The food we eat today is a lot different compared to the food people ate 100 years ago. Now we have genetically modified (GM) foods, foods contaminated with lead, foods injected with hormones, and even foods that have been treated with antibiotics.
But while you may have heard of the dangers associated with lead, GM products, antibiotics, and hormones, what do you know about arsenic in food?
According to the Food and Drug Administration (FDA), while arsenic is a naturally occurring substance in the environment, prolonged exposure has been linked to higher rates of skin, bladder, and lung cancers, as well as heart disease.
“Arsenic in food is one of those ‘forgotten’ toxins,” Valerie Mets, CCN at UHS Binghamton General Hospital, told Saludify. “It can be in so many different foods like fruits, vegetables and grains. It’s one of those toxins the nutritional world just has to accept. Unfortunately, arsenic can be really bad for health. Because you’ve probably eaten at least one product within the last month which contains arsenic it’s important to be aware.”
Why is there arsenic in food?
Arsenic is a naturally occurring element in the Earth’s crust, so it’s expected that plants and their products have absorbed this potential toxin from soil and water.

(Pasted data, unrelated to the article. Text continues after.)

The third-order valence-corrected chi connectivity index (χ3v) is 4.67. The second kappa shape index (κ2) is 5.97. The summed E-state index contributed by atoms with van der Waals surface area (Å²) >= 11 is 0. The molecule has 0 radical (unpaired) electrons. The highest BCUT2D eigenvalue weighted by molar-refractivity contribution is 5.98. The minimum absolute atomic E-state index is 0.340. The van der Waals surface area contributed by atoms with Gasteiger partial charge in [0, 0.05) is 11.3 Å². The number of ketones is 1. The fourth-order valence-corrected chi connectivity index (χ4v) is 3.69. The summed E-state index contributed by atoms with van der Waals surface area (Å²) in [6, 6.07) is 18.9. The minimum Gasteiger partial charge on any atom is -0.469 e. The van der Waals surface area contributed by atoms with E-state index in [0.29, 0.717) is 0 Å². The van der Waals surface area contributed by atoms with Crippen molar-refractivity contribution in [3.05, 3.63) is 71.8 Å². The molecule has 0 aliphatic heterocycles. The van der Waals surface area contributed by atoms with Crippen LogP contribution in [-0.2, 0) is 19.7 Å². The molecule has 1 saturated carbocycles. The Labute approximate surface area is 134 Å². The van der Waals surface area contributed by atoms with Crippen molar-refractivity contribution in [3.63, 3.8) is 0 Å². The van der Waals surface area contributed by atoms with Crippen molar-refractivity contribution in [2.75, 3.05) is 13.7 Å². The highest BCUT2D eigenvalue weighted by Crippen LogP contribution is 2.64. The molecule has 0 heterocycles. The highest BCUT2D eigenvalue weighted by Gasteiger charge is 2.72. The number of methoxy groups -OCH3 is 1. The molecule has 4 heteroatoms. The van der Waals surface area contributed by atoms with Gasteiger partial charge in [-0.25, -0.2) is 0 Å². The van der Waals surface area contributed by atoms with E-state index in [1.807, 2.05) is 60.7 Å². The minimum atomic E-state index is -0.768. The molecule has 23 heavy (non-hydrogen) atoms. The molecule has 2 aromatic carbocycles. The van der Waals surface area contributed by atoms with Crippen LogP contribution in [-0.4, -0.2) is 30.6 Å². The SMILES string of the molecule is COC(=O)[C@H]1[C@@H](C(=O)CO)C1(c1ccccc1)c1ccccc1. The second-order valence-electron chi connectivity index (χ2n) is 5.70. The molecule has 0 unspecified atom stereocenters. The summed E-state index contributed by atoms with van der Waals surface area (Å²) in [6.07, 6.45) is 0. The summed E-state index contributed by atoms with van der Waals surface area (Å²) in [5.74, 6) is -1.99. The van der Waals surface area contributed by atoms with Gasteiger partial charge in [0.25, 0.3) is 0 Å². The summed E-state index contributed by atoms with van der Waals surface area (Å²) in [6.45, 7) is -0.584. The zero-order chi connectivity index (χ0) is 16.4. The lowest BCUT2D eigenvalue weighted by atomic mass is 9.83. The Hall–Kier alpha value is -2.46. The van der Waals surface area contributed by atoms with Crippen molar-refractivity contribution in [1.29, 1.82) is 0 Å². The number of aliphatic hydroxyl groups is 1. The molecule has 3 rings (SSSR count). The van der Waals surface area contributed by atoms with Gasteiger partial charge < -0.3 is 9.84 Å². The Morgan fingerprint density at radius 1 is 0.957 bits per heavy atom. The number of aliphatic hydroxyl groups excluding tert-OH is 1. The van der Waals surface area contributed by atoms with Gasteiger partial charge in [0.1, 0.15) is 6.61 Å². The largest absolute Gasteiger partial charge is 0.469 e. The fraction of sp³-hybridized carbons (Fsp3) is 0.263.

According to Food Insight, arsenic is present even in the air, so it is virtually impossible to completely avoid it, and because arsenic is present in the environment, buying organic foods will not protect you from this contaminant.
Unfortunately, certain areas of the country may have higher levels of arsenic than others, as the substance was used for years in pesticides and is a by-product of certain industrial activities. The FDA, however, has been aware of arsenic in food supply for more than 20 years and has expanded its surveillance to include certain high-risk products.
“Because arsenic is naturally occurring in soil and was used for many years in pesticides, we know there are trace amounts of arsenic in many foods,” the FDA said in a statement. “In response, FDA has expanded its surveillance activities in rice to ensure that consumers are protected. In fact, beginning in October 2011, FDA began a further study of arsenic in rice and rice products in order to determine the level and types of arsenic typically found in these products.”
Dangerous amounts of arsenic in food
Because arsenic is an uncontrollable environmental pollutant in food, there is no way to determine the exact level of arsenic in each individual food product; however, dangerous amounts of arsenic in food are often found in products that grow in watery areas (rice), products with leaves, and plants which have fruits with high water content (apples).
“All plants pick up arsenic,” John M. Duxbury, PhD, a professor of soil science and international agriculture at Cornell University in Ithaca, N.Y., said in an email to WebMD. “Concentrations in leaves of plants are much higher than in grains of plants. Thus, leafy vegetables can contain higher levels of arsenic than rice, especially when they are grown on arsenic-contaminated soils.”
And even though the FDA monitors the levels of arsenic in water, some foods which contain arsenic may be slipping through the cracks because there is currently no process to monitor arsenic in foods.